Vegan fashion versus sustainable fashion

Elewisa Young
Producing vegan fashion can be just as harmful to the natural environment as traditional fashion.

There’s a cruelty-free alternative for nearly every piece of fashion material, but if vegan fashion is only the start, what’s next?

Vegan fashion continues to soar in popularity. Aligned with Veganuary, and a popular shift in cultural values, vegan fashion reflects the new generation of conscious thinkers wanting to do more to help save animals from cruelty during the production of fashion and beauty products.

Animal-free fashion materials continue to proliferate, with vegan leather, fur, cotton and silk being mass produced and used by big brands as alternatives to animal-based materials.

Whether it’s a culture-change by the brand - like Tom Ford going vegan and tweaking his product line - or simply small brands like Bread and Reel providing animal-free and cruelty-free clothing, the popularity of vegan fashion is only growing.

Water waste

However, vegan fashion is just the first step. Veganism isn’t always as environmentally friendly as you might think, and vegan fashion isn’t the perfect solution to the crisis.

The production of vegan-based fashion materials can cause just as much harm as traditional production methods. Whilst the material has changed, the way this is developed and crafted may not.

Take PVC for example, it’s vegan, but it’s a toxic material that impacts the environment and fuels global warming: 43 percent of PVC comes from petroleum feedback.

Additionally, cotton production uses 2,700 litres of water for one shirt. To put that into perspective, that’s enough water for you to drink for two years.

There’s a cruelty-free alternative for nearly every piece of fashion material, but if vegan fashion is only the start, what’s next?

The fashion industry alone causes 20 percent of the world’s water pollution. And the worst part? Organic cotton, a more sustainable and environmentally friendly solution is used by under 0.1 percent of cotton manufacturers.

Core values

It’s not all doom and gloom for vegan fashion though. Using vegan leather minimises direct killing. The same goes for other animal-based materials; silk, wool, cashmere, fur etc.

Brands are taking note, and while H&M, Primark, Converse, Topshop and more are providing vegan- based fashion alternatives, brands such as Kuma Design provide products that are solely vegan and sustainable to the environment.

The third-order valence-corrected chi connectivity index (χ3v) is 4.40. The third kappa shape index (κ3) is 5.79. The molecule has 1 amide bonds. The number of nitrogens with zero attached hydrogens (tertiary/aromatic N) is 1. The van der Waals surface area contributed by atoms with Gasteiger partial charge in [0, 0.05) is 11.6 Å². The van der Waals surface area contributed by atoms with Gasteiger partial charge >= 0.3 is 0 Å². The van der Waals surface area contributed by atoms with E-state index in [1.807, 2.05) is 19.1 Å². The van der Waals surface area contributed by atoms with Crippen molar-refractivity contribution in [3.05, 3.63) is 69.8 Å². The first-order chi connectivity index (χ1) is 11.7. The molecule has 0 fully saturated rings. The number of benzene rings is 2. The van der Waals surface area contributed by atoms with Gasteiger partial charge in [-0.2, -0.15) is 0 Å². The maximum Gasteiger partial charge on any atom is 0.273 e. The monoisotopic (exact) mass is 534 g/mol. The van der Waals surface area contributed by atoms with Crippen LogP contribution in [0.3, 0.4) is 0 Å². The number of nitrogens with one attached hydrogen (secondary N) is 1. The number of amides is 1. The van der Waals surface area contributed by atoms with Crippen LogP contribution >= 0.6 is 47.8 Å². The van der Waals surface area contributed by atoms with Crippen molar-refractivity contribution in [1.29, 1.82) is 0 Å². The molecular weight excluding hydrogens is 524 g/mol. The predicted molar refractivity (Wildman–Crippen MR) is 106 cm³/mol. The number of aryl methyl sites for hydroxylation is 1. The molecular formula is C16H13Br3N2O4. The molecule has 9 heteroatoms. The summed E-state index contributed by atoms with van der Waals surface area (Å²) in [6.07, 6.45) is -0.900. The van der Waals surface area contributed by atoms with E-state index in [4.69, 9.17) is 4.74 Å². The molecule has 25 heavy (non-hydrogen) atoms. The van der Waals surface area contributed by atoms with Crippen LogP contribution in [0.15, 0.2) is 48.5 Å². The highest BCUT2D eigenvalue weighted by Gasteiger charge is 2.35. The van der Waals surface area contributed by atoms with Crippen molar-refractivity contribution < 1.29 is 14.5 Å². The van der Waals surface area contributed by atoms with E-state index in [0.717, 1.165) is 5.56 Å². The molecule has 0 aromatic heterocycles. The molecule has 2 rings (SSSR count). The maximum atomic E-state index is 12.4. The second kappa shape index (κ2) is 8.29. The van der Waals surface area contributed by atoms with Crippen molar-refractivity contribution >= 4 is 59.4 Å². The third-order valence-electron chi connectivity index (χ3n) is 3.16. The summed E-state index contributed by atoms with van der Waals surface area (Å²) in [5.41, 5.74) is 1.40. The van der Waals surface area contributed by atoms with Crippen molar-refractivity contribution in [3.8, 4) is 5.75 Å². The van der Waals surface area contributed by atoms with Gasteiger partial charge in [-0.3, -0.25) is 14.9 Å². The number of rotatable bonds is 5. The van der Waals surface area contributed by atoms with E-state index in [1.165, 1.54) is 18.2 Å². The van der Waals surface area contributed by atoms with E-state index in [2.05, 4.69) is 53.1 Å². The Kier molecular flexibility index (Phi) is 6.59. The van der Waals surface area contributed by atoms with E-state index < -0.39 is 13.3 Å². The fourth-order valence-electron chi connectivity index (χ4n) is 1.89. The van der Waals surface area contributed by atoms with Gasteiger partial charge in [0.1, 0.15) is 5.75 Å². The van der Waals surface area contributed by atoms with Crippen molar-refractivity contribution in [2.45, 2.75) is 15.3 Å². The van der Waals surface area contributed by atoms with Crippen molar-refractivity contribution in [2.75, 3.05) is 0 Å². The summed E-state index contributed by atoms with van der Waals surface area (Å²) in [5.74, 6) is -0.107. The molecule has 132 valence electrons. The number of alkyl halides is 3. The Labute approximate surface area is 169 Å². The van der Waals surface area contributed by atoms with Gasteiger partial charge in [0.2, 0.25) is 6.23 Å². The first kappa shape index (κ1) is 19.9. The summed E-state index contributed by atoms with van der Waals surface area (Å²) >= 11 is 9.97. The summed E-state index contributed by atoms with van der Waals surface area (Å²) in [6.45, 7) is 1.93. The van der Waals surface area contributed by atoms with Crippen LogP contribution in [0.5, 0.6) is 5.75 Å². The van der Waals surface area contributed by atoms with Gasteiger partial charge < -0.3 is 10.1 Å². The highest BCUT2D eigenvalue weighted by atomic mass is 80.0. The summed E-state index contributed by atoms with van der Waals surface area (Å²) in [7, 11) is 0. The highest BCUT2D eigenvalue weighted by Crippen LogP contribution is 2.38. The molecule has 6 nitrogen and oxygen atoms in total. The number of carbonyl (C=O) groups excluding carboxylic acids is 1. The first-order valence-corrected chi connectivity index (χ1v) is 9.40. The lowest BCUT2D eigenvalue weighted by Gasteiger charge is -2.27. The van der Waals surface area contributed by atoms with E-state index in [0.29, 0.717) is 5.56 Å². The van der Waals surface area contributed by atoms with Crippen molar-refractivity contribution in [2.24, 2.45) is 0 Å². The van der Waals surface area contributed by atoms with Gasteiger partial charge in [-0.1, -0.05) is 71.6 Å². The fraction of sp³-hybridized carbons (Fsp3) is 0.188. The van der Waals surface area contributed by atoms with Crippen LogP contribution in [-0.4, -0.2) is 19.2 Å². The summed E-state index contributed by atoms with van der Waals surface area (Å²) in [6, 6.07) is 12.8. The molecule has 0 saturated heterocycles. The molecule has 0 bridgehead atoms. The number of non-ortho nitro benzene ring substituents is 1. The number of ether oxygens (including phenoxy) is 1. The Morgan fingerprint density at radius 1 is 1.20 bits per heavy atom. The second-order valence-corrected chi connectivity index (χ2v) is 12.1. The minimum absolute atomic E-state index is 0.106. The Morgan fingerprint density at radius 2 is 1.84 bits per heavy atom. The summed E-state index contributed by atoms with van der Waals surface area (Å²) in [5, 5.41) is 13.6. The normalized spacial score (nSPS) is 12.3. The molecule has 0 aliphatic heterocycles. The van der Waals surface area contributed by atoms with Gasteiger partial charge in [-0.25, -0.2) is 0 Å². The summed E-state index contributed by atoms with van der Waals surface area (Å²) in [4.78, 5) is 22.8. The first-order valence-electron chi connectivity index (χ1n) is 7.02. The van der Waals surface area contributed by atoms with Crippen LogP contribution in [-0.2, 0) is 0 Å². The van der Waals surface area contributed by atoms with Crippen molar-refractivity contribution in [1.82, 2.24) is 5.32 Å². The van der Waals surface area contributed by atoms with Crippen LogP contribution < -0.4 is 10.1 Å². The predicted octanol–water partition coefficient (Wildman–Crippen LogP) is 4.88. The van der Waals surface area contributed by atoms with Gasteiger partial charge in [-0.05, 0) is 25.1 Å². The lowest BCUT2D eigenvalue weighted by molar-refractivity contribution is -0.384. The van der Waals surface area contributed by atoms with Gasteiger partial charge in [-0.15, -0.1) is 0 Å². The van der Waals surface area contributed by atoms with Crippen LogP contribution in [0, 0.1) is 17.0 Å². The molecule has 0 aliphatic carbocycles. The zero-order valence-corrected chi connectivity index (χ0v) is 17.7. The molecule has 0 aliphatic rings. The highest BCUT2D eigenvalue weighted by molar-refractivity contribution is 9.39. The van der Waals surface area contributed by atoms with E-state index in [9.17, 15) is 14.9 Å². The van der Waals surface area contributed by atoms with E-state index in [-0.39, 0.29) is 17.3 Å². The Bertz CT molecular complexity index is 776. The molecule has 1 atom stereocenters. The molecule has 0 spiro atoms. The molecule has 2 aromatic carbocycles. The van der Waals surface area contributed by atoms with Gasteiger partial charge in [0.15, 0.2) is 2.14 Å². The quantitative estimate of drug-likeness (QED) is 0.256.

There’s a cruelty-free alternative for nearly every piece of fashion material, but if vegan fashion is only the start, what’s next?

Sustainable or ‘eco-friendly’ fashion, step forward! Eco-fashion is an anti-fast-fashion design trend that looks to create a system that drastically lowers fashion production's impact on the environment. 

The three core values for this type of fashion align perfectly with the environmentally-conscious consumer in today’s market. These are:

  1. A focus on good quality, rather than quick turnaround.
  2. A clean production system that doesn’t harm or impact the environment.
  3. Fair pay and conditions for employee’s, and fair prices for consumers.


Hot topic

As a result of this style trend, more than ever, consumers are interested in who made their clothes, and what their values are towards animal-cruelty and the environment. In a study by Sustainable Fashion Matterz (yes that’s how you spell it), they found that there is a 100 percent increase in searches for sustainable fashion.

That’s not all – in 2013, the Google Trend score for the search term ‘sustainable fashion’ was 13. Now in 2018, the score is 100/100. 

Eco-friendly fashion is a hot topic with an ever-increasing interest. As newly informed consumers look to buy products that actively help the environment, while staying trendy and stylish, the fashion industry will have to adapt and clean up. 

This Author

Elewisa Young is a professional fashion and beauty writer with keen interests in vegan and eco-friendly fashion. Hailing from London, England, Elewisa has been writing about fashion for nearly 10 years, and has been published in The London Economic, Fashion Gone Rogue, Thomson Local, Medium and more.